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Fakuma 2020: digitalisation, networking and sustainability

by tecnoplast
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fakuma 2020

Further development at full bore: everybody who’s anybody in the field of plastics processing will meet at the 27th Fakuma international trade fair for plastics processing in Friedrichshafen from the 13th through the 17th of October, 2020. The technical event with an emphasis on injection moulding will occupy all available exhibition floor space in the modern exhibition centre on Lake Constance, and will be more international than ever before.

The Fakuma international trade fair for plastics processing is an acknowledged industry and technology barometer where innovations covering all aspects of injection moulding are concerned, as well as associated issues such as materials, machines, periphery, processes and simulation. Fakuma continues to expand upon its leading position. 1933 exhibitors from 40 countries travelled to Friedrichshafen in 2018 to participate at Fakuma, and nearly 48,000 expert visitors from 126 countries attended the industry highlight on Lake Constance. Once again in 2020, the trade fair will approach the 2000 mark and occupy all existing exhibition floor space. Trade fair promoters P. E. Schall GmbH & Co. KG are announcing further increases in internationalism for the event.

Fakuma visitors are provided with a comprehensive overview of all plastics technologies: whether injection moulding (Fakuma occupies a globally leading position in this field), extrusion, thermoforming or 3D printing is involved, users are able to gather information regarding all processes, machines and tools which are relevant for plastics processing in a targeted fashion.

Digitalisation Permeates the Process Sequence

The plastics industry is growing and Fakuma’s success will continue in 2020. And there’s good reason for this, because Fakuma is a working event for established practitioners which is consistently aligned to the process sequence in the field of plastics processing. Exhibitors and expert visitors are able to discuss concrete new projects directly with each other on an equal footing. The issues of digitalisation, networking, extended process integration and system solutions for equipment and peripherals have long since arrived at the plastics processing machines as well, and will continue to drive the industry: numerous options which are still in the planning stage, or only exist as visions or in theory under the heading of digital transformation, will be demonstrated as factual reality at Fakuma 2020. And thus all interested parties from the field of plastics processing should save the date for their visit to the trade fair in fall 2020.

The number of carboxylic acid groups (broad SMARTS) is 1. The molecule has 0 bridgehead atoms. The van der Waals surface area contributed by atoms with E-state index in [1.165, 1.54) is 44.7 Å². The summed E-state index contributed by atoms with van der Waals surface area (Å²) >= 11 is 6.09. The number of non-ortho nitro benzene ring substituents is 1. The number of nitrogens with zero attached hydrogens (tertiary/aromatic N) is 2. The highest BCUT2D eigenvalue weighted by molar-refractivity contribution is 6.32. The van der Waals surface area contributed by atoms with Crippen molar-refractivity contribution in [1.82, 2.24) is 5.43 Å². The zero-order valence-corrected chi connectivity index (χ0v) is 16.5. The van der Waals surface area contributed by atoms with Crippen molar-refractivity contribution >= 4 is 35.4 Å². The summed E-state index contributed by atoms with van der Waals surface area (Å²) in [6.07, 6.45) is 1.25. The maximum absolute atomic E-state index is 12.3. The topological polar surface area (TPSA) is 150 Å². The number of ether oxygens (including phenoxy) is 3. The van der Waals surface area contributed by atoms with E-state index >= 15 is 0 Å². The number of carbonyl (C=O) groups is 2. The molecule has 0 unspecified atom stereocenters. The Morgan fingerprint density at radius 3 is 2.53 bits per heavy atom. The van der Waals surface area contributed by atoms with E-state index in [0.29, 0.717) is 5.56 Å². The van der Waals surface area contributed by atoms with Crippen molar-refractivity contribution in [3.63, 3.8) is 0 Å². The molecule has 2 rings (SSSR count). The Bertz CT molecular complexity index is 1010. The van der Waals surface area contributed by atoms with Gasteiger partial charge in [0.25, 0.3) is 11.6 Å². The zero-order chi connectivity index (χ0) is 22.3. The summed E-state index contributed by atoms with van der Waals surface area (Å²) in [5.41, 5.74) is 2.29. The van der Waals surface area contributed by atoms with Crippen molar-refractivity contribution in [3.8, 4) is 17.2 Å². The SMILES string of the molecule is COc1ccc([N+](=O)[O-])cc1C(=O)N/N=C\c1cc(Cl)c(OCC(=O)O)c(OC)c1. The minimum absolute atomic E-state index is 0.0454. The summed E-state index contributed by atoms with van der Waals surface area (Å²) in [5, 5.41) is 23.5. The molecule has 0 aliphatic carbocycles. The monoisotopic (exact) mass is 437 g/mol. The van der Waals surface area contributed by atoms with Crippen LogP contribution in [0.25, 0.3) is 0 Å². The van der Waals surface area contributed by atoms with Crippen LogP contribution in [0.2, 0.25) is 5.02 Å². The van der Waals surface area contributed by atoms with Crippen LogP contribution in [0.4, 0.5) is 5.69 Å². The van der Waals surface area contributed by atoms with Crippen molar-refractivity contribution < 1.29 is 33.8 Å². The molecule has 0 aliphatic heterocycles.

Advancing Interconnectivity for Plastics Processors

Products and services in the field of production technology should be sensibly interlaced with IT in order to conserve resources, become more transparent and flexible, and to work more efficiently. Meanwhile, manufacturers of plastics processing machines have made significant progress in this area, pushing ahead with digitalisation and networking for their machines. Fakuma 2020 will present further developments and benefits for users.

Circular Economy Getting Underway

Plastics don’t have a very good image amongst the general public these days – pollution of the world’s oceans with plastic waste is in the news almost every day. The plastics industry has a real reputation problem. Objective clarification and a differentiated discussion are thus necessary in this regard. For example, plastic plays an important role as a packaging material for soft drinks and mineral water, the most relevant beverages for PET bottles on the German market: the one-way deposit has a positive effect, resource recycling is a nearly closed-loop and PET bottles don’t contain any plasticisers. Due to its comparatively minimal weight, plastic packaging has a better ecological balance sheet than glass bottles. Sustainability necessitates the use of more and more plastic.

The term circular economy has long since established itself in the plastics industry. The question is no longer “whether or not,” but rather simply “how”. The fact that the circular economy has also arrived where the production of plastics processing machines is concerned was demonstrated at Fakuma 2018 to a greater extent than ever before – it will advance to become one of the most important issues at the event in 2020 and will be dealt with intensively. In particular because higher recycling quotas and improved efficiency for waste management can only be dealt with at the global level by means of an open dialogue. Plastics processors will only increase their use of recyclates for the production of plastic products if reliable material quality is available in adequate quantities. However, this is only possible if enough recyclable waste plastic is collected. Everyone involved in the value chain will have to work together in order to implement closed-loop systems – including the final consumer. Mutual work on all of the decisive steps within the loop will be required, including production and use of the products, as well as disposal.

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